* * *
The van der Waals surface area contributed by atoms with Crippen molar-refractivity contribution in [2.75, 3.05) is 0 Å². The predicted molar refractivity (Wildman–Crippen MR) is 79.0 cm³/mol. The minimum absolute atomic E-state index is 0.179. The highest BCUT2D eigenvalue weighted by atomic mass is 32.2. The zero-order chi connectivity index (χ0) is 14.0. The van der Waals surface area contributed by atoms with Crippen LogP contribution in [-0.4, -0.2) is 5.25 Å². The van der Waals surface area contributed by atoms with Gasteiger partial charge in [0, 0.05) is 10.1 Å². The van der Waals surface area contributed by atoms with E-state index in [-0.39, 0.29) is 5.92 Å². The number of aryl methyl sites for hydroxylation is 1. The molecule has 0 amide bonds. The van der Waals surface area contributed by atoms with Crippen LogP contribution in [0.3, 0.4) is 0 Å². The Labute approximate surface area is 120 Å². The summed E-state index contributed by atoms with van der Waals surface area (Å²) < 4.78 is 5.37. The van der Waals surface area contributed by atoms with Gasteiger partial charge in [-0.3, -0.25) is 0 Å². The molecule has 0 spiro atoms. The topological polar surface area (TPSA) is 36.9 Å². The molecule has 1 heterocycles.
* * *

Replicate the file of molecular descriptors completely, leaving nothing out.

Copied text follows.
The van der Waals surface area contributed by atoms with Crippen molar-refractivity contribution in [2.75, 3.05) is 0 Å². The predicted molar refractivity (Wildman–Crippen MR) is 79.0 cm³/mol. The minimum absolute atomic E-state index is 0.179. The highest BCUT2D eigenvalue weighted by atomic mass is 32.2. The zero-order chi connectivity index (χ0) is 14.0. The van der Waals surface area contributed by atoms with Crippen LogP contribution in [-0.4, -0.2) is 5.25 Å². The van der Waals surface area contributed by atoms with Gasteiger partial charge in [0, 0.05) is 10.1 Å². The van der Waals surface area contributed by atoms with E-state index in [-0.39, 0.29) is 5.92 Å². The number of aryl methyl sites for hydroxylation is 1. The molecule has 0 amide bonds. The van der Waals surface area contributed by atoms with Crippen LogP contribution in [0.3, 0.4) is 0 Å². The Labute approximate surface area is 120 Å². The summed E-state index contributed by atoms with van der Waals surface area (Å²) < 4.78 is 5.37. The van der Waals surface area contributed by atoms with Gasteiger partial charge in [-0.3, -0.25) is 0 Å². The molecule has 0 spiro atoms. The topological polar surface area (TPSA) is 36.9 Å². The molecule has 1 heterocycles.